The goal of surgery is to reconstruct the joint, and to ensure joint stability and medial column length.
The timing of surgery is influenced by the soft tissue injury and the patient's physiologic status.
For the procedure, a range of screws can be utilized:
We will here demonstrate the use of cannulated and non-cannulated screws.
A limited dorsomedial approach is made directly over the fracture without peripheral dissection and undermining, maintaining the blood supply.
The fracture is entered directly and dealt with as necessary.
Use a K-wire or small clamp to reduce the avulsed fragment to the main fragment. Verify the reduction fluoroscopically.
Take care not to place the clamp (or K-wire) where the lag screw will be inserted.
When cannulated screws are used, insert the guidewire perpendicular to the fracture line under image intensification to temporarily secure the fixation.
Care must be taken to avoid tarsonavicular joint penetration.
Insert a cannulated lag screw according to the standard technique. A washer is typically used.
A headless screw can also be inserted following the standard technique of headless screw insertion.
In contrast to lag screws inserted in the diaphysis, these lag screws will typically not penetrate the far cortex, as this would damage the opposite articular surface.
A K-wire may be inserted to fix the fragment temporarily.
Insert a lag screw with a washer according to the standard technique.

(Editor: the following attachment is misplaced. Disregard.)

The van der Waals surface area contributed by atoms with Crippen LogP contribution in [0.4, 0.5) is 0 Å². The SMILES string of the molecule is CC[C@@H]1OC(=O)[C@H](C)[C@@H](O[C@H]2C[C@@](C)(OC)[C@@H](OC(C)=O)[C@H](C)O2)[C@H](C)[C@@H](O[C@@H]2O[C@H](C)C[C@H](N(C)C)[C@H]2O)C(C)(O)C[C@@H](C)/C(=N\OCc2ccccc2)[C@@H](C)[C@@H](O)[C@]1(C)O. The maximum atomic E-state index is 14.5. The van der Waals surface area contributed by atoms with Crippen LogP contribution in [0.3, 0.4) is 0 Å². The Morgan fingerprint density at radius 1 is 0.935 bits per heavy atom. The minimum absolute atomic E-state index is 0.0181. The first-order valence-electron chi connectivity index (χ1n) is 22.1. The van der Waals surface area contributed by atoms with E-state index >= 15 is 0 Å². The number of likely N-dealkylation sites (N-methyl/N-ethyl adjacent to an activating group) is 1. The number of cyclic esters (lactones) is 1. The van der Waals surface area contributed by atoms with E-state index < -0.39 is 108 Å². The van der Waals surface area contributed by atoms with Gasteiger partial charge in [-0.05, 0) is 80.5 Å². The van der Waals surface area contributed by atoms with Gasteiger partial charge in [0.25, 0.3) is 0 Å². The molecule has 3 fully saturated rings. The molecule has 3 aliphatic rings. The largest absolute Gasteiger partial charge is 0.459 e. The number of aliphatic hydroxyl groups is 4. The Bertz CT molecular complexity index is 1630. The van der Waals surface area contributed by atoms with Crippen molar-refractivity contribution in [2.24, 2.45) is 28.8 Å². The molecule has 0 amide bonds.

Remove the K-wire.
The non-adherent antibacterial dressing is applied as a first layer. Sterile undercast padding is placed from toes to knee. Extra side and posterior cushion padding are added.
The foot should be immobilized for the first two weeks, which can be achieved using a three-sided plaster splint. The anterior area is left free of plaster to allow for swelling. Ensure that the splint’s medial and lateral vertical portions do not overlap anteriorly and that the splint does not compress the popliteal space or the calf.
The patient should be counseled to keep the leg on a cushion and elevated. Remember not to elevate the leg too much as it may impede the inflow. The foot’s ideal position is halfway between the waist and the heart when the patient is sitting. While seated, the foot should be on a cushion and elevated, but if badly swollen, the patient must be supine since elevating the foot while seated decreases swelling less effectively.
Avoid direct pressure against the heel during recumbency to prevent decubiti.
The OR dressing is usually left in place and not changed until the first postoperative visit at two weeks when x-rays are obtained once the dressing is removed. If any complication is suspected (eg, infection or compartment syndrome), the dressing must be split and, if necessary, removed to allow full inspection.
The strict non-weight bearing should be maintained until there is evidence of healing and any transfixion K-wires (6–12 weeks) or bridging devices (min 12 weeks) are removed.
Daily toe movement is encouraged.
Formal physical therapy should not begin in the early postoperative period.
A gastrocnemius release may need to be performed in cases with postoperative gastrocnemius contracture. This occurs more typically in the mid and hind-foot.